Bad Movie Adaptations: What’s so Good About Them?


A simple Google search will show you some of the best book-to-movie adaptations in history. But what can really be gained in the classroom by, for example, reading To Kill a Mockingbird and then watching Gregory Peck portray Atticus Finch flawlessly on the big screen? Other than a free day to not do anything in class, I argue, not much. What can be more beneficial for your students is showing the terrible book to movie adaptations? Here are three bad book-to-movie adaptations that can be good conversation starters in the classroom:

1. Jurassic Park

Jurassic Park written by Michael Crichton; directed by Steven Spielberg. With the new film in the series coming out this summer starring Chris Pratt, the original movie and book combo might be great to share with your class. Between the novel and the film, many characterizations are changed and some characters are even taken out. This is a slightly more graphic book and movie than what may typically be read in the classroom, as there are many violent deaths, even if some deaths are removed in the movie adaptation. These changes can cause questions to arise. You can ask your students why the movie might have a particular character live in this version? What do the new characterizations add to or remove from the story?

2. Percy JacksonPercy Jackson and the Olympians: The Lightning Thief written by Rick Riordan; directed by Chris Columbus. This is the first book of a series I mentioned in an earlier post. It is an excellent read for middle schoolers as it moves quickly, and is written from a twelve-year-old boy’s perspective. However, the film adaptation is infamous for how poorly it was created. The characters are all aged up about four years, and the gods do not intervene in Percy’s quest as much in the movie, as they do in the book. Also, the plot is changed to have the demigods trying to reclaim power, rather than the Titans using the demigods to do the fighting for them. There are so many changes; it will make your students question the disadvantages, and maybe even the advantages of them. Some questions to ask your students are why are the characters older? Why remove Kronos from the plot? Should the gods have been restricted like they were in the movie?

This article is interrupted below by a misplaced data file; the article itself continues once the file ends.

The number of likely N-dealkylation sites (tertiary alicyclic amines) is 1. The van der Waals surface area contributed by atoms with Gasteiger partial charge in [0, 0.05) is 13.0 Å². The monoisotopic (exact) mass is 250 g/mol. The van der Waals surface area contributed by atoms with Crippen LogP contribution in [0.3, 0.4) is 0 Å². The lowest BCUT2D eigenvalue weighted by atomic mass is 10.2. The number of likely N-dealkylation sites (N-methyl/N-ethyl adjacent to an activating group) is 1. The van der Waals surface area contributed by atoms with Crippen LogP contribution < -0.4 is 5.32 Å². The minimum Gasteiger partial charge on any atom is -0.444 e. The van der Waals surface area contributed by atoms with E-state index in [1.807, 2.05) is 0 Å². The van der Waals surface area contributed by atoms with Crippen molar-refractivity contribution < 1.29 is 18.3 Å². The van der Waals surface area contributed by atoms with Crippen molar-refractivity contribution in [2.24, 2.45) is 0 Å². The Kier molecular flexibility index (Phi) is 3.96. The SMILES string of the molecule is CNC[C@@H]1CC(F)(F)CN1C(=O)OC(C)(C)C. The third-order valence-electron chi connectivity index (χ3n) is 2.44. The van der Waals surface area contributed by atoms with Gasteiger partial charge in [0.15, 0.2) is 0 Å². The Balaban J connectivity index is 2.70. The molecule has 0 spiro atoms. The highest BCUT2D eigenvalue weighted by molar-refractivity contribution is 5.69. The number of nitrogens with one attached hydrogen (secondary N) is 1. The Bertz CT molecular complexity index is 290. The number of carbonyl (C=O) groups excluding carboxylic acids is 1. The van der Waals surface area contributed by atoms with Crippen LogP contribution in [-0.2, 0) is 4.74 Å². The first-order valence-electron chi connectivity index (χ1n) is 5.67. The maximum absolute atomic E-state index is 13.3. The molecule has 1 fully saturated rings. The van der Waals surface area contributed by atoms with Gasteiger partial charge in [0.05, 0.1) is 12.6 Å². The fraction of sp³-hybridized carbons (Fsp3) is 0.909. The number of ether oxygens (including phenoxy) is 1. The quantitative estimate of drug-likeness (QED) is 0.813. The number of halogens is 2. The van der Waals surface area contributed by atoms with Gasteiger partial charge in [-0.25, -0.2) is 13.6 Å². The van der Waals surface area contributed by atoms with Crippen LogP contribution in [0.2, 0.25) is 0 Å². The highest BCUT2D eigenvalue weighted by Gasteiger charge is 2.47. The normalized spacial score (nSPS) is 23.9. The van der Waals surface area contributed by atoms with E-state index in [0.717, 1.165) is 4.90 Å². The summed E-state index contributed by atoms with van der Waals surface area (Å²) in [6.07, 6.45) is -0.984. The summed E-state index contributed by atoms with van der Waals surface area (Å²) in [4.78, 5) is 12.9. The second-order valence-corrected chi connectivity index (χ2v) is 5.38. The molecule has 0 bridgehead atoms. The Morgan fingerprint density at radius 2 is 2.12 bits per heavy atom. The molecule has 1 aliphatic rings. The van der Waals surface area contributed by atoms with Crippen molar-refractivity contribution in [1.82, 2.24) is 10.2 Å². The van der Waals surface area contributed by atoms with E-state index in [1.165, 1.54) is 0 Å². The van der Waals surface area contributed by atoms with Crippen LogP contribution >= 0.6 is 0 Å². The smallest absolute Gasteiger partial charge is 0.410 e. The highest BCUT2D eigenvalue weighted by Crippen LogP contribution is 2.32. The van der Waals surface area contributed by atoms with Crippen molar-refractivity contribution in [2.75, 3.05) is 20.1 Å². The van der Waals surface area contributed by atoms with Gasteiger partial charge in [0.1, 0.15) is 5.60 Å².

3. Frankenstein

Frankenstein written by Mary Shelley; directed by James Whale. This classic novel has been adapted so many times that any adaptation might be sufficient in its poor ability to reflect the original novel to get this point of the benefits of a bad adaptation across. However, the 1931 adaptation is the first of the talkies generation. It allows us to see how the monster is mute in the film, while in the novel he is fully literate and learns to speak quite quickly. This is the most significant change between book and movie, but it drastically changes the entire conflict of the plot. We go from sympathizing with the creature to being frightened of it. Questions to ask are why make the monster unable to talk? Do we now feel more sympathy for the young scientist than for the monster? What does this new sympathy for Frankenstein do to the overall theme of the story?

Allowing students to watch the poor adaptations gets them thinking about the changes made and why they were made. This, in turn, gets them thinking about the character, plot, setting, and themes in every storyline they come across. Asking questions about these changes in the poor film adaptations will give students a starting point to understanding the novels better. An excellent adaptation only allows students to turn off their brains, while a lousy adaptation forces them to think critically.

Bad Movie Adaptations: What’s so Good About Them?



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